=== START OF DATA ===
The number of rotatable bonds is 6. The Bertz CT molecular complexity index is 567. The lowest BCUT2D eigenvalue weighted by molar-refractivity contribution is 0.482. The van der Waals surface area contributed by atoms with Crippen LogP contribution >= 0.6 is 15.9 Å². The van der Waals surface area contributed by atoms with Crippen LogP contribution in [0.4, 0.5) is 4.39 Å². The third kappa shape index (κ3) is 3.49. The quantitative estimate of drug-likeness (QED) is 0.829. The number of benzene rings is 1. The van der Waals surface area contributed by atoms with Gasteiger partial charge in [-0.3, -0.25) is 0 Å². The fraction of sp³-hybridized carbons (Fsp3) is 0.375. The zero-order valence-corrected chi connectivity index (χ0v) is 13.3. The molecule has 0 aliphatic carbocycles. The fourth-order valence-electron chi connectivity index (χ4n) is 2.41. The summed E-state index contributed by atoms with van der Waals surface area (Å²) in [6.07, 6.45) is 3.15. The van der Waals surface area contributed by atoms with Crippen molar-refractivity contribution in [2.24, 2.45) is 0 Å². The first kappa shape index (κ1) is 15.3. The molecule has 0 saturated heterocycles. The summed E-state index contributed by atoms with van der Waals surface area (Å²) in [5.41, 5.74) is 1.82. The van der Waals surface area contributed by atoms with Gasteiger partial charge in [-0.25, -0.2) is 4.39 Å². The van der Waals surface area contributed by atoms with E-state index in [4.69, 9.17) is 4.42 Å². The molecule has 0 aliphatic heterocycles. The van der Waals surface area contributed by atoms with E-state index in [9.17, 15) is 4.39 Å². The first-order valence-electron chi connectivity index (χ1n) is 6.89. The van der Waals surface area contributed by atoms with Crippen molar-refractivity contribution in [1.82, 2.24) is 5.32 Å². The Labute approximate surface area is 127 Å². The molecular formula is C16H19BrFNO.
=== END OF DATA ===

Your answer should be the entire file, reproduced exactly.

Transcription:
The number of rotatable bonds is 6. The Bertz CT molecular complexity index is 567. The lowest BCUT2D eigenvalue weighted by molar-refractivity contribution is 0.482. The van der Waals surface area contributed by atoms with Crippen LogP contribution >= 0.6 is 15.9 Å². The van der Waals surface area contributed by atoms with Crippen LogP contribution in [0.4, 0.5) is 4.39 Å². The third kappa shape index (κ3) is 3.49. The quantitative estimate of drug-likeness (QED) is 0.829. The number of benzene rings is 1. The van der Waals surface area contributed by atoms with Gasteiger partial charge in [-0.3, -0.25) is 0 Å². The fraction of sp³-hybridized carbons (Fsp3) is 0.375. The zero-order valence-corrected chi connectivity index (χ0v) is 13.3. The molecule has 0 aliphatic carbocycles. The fourth-order valence-electron chi connectivity index (χ4n) is 2.41. The summed E-state index contributed by atoms with van der Waals surface area (Å²) in [6.07, 6.45) is 3.15. The van der Waals surface area contributed by atoms with Crippen molar-refractivity contribution in [2.24, 2.45) is 0 Å². The first kappa shape index (κ1) is 15.3. The molecule has 0 saturated heterocycles. The summed E-state index contributed by atoms with van der Waals surface area (Å²) in [5.41, 5.74) is 1.82. The van der Waals surface area contributed by atoms with Gasteiger partial charge in [-0.25, -0.2) is 4.39 Å². The van der Waals surface area contributed by atoms with E-state index in [4.69, 9.17) is 4.42 Å². The molecule has 0 aliphatic heterocycles. The van der Waals surface area contributed by atoms with E-state index in [9.17, 15) is 4.39 Å². The first-order valence-electron chi connectivity index (χ1n) is 6.89. The van der Waals surface area contributed by atoms with Crippen molar-refractivity contribution in [1.82, 2.24) is 5.32 Å². The Labute approximate surface area is 127 Å². The molecular formula is C16H19BrFNO.